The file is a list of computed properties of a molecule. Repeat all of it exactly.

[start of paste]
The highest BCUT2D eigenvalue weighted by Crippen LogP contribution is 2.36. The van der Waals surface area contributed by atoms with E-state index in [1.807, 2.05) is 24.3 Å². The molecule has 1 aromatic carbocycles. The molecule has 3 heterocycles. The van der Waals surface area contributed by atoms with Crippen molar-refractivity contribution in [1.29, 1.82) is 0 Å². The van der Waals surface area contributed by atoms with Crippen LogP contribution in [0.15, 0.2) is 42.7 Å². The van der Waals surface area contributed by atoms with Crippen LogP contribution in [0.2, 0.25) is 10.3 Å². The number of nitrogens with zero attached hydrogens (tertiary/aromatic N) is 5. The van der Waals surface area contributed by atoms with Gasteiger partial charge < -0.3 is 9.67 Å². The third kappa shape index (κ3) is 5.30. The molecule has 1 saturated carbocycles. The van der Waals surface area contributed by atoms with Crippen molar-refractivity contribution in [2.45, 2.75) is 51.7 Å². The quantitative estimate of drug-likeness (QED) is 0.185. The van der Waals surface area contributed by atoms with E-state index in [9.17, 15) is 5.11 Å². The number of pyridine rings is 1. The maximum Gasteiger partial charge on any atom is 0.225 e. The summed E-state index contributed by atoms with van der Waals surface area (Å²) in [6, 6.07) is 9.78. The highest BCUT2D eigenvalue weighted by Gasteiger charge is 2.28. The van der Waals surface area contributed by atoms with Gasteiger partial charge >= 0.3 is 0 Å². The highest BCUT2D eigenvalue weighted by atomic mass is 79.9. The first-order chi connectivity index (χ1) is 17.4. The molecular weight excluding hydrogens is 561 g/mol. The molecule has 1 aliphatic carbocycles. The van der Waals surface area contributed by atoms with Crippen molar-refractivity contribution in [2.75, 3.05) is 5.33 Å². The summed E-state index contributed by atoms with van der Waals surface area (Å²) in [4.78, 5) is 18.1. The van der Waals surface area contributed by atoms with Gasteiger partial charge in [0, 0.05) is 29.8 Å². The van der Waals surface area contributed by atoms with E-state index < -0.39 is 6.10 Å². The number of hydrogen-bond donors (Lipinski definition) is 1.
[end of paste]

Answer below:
The highest BCUT2D eigenvalue weighted by Crippen LogP contribution is 2.36. The van der Waals surface area contributed by atoms with E-state index in [1.807, 2.05) is 24.3 Å². The molecule has 1 aromatic carbocycles. The molecule has 3 heterocycles. The van der Waals surface area contributed by atoms with Crippen molar-refractivity contribution in [1.29, 1.82) is 0 Å². The van der Waals surface area contributed by atoms with Crippen LogP contribution in [0.15, 0.2) is 42.7 Å². The van der Waals surface area contributed by atoms with Crippen LogP contribution in [0.2, 0.25) is 10.3 Å². The number of nitrogens with zero attached hydrogens (tertiary/aromatic N) is 5. The van der Waals surface area contributed by atoms with Gasteiger partial charge < -0.3 is 9.67 Å². The third kappa shape index (κ3) is 5.30. The molecule has 1 saturated carbocycles. The van der Waals surface area contributed by atoms with Crippen molar-refractivity contribution in [2.45, 2.75) is 51.7 Å². The quantitative estimate of drug-likeness (QED) is 0.185. The van der Waals surface area contributed by atoms with E-state index in [9.17, 15) is 5.11 Å². The number of pyridine rings is 1. The maximum Gasteiger partial charge on any atom is 0.225 e. The summed E-state index contributed by atoms with van der Waals surface area (Å²) in [6, 6.07) is 9.78. The highest BCUT2D eigenvalue weighted by Gasteiger charge is 2.28. The van der Waals surface area contributed by atoms with Gasteiger partial charge >= 0.3 is 0 Å². The highest BCUT2D eigenvalue weighted by atomic mass is 79.9. The first-order chi connectivity index (χ1) is 17.4. The molecular weight excluding hydrogens is 561 g/mol. The molecule has 1 aliphatic carbocycles. The van der Waals surface area contributed by atoms with Crippen molar-refractivity contribution in [2.75, 3.05) is 5.33 Å². The summed E-state index contributed by atoms with van der Waals surface area (Å²) in [4.78, 5) is 18.1. The van der Waals surface area contributed by atoms with Gasteiger partial charge in [0, 0.05) is 29.8 Å². The van der Waals surface area contributed by atoms with E-state index < -0.39 is 6.10 Å². The number of hydrogen-bond donors (Lipinski definition) is 1.